PACE is keen on reducing the number of new infections of HIV in Uganda. In 2014/15, there were 84000 new infections of HIV, down from 91000 new infections from the previous year. While we are moving in the right direction, there is a lot more that Uganda needs to do to significantly reduce the number of new HIV infections as years go by.
The Community Driven Response (CDR) Project
PACE’s Community Driven Response (CDR) project aimed at reducing the rate of HIV infections among Ugandans by promoting HIV prevention approaches. CDR employed MoH’s National HIV Prevention Strategy that combines service provision alongside addressing the socio-cultural behavioral issues facilitating the spread of HIV.
CDR had specific focus on vulnerable groups of people: female sex workers and their clients, uniform service personnel, pregnant women living with HIV/AIDS, prison inmates, long distance truck drivers, among others. This project funded by the Civil Society Fund (CSF) began in 2011 and concluded in 2015.
CDR has had notable success in the 17 districts in which it has been implemented, including Iganga, Jinja, Masaka, Lwengo, Oyam, Alebtong, Busia and Kabarole.
Partners in implementation: The program worked with 27 Community Based Organisations (CBOs) and 6 sub-grantee CSOs to manage and implement HIV programs in the 17 districts. This support focused on both technical (financial management and M&E) and organizational management; monitoring expenditure for stipulated activities under the memoranda of understanding (MoU); supporting overall implementation and reporting.
The CBOs and CSOs facilitated the training of VHTs to carry out community mobilization, education of people about prevention of HIV/AIDS, testing, treatment and link them with various health facilities that offer these services, and were followed up through the existing referral system. Condom distribution in hot spots and demand generation for condoms was also done through VHTs.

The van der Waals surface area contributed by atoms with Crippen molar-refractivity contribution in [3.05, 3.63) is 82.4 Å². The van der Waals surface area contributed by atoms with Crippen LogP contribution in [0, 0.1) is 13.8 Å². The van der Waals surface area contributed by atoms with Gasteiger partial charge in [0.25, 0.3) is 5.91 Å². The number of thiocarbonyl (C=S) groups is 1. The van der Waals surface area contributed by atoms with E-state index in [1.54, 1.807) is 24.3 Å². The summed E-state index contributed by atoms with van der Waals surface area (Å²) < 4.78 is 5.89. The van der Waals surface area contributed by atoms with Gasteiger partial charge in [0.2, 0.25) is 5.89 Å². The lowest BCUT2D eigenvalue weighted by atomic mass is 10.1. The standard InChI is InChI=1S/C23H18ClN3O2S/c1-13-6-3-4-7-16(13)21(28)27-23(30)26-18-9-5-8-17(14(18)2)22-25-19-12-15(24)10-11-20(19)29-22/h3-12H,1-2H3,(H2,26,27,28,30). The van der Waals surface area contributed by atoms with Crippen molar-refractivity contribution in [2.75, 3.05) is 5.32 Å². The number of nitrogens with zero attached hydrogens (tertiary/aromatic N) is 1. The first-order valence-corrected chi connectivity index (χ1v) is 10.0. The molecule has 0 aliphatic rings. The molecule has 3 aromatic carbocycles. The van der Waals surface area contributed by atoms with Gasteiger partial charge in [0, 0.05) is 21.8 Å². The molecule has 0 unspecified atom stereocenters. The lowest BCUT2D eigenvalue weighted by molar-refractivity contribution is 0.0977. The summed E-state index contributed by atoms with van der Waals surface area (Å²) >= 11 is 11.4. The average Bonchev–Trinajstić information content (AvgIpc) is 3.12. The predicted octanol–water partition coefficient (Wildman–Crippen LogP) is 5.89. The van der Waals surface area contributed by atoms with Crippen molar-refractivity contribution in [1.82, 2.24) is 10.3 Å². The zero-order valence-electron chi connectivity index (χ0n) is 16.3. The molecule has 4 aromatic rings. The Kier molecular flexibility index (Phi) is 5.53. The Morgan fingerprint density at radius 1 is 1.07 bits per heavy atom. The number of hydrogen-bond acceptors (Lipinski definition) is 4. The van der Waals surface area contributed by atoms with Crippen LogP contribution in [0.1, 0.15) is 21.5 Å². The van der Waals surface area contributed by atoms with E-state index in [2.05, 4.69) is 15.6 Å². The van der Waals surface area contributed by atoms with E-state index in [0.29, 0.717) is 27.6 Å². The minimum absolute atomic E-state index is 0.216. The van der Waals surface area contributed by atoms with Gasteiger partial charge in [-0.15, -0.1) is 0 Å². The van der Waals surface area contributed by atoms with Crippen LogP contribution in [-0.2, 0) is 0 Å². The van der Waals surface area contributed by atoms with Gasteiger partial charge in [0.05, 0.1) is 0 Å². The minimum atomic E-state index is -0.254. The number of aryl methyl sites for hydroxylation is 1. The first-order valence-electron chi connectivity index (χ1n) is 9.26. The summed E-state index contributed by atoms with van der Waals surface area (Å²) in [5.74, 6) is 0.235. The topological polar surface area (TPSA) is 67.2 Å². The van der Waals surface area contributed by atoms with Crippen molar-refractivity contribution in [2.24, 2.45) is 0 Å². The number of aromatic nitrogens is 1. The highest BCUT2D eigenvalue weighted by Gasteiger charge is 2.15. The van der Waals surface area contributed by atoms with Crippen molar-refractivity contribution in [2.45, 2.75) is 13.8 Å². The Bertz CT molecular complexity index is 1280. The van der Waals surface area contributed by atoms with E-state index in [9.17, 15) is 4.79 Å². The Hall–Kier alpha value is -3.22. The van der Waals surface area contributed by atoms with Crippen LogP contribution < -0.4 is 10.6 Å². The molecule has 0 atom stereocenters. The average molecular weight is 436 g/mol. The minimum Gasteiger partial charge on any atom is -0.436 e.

The Positive Living Project
PACE, in partnership with Centers for Disease Control and Prevention (CDC) Uganda and the Ministry of Health (MoH) implemented the Positive Living Project (PLP) from 2010 to 2016. The project was funded by US President’s Emergency Plan for AIDS Relief (PEPFAR) through CDC
Project goal: Improving the health status of people living with HIV/AIDS in Uganda through provision of the Basic Care Package (BCP) and promoting a Positive Living Lifestyle (PLL).The project used simple tools to empower PLHIV to avert opportunistic infections, delay progression of HIV and prevent transmission.
Coverage: The project was implemented in 440 facilities public facilities in 105 districts working with the districts, PLHIVs, and the MOH-VHT members. PACE delivered the BCP kits and refills for the kits to the public facilities which thereafter distributed the kits to PLHIV at the health facilities, and at their homes through peer educators and VHTs.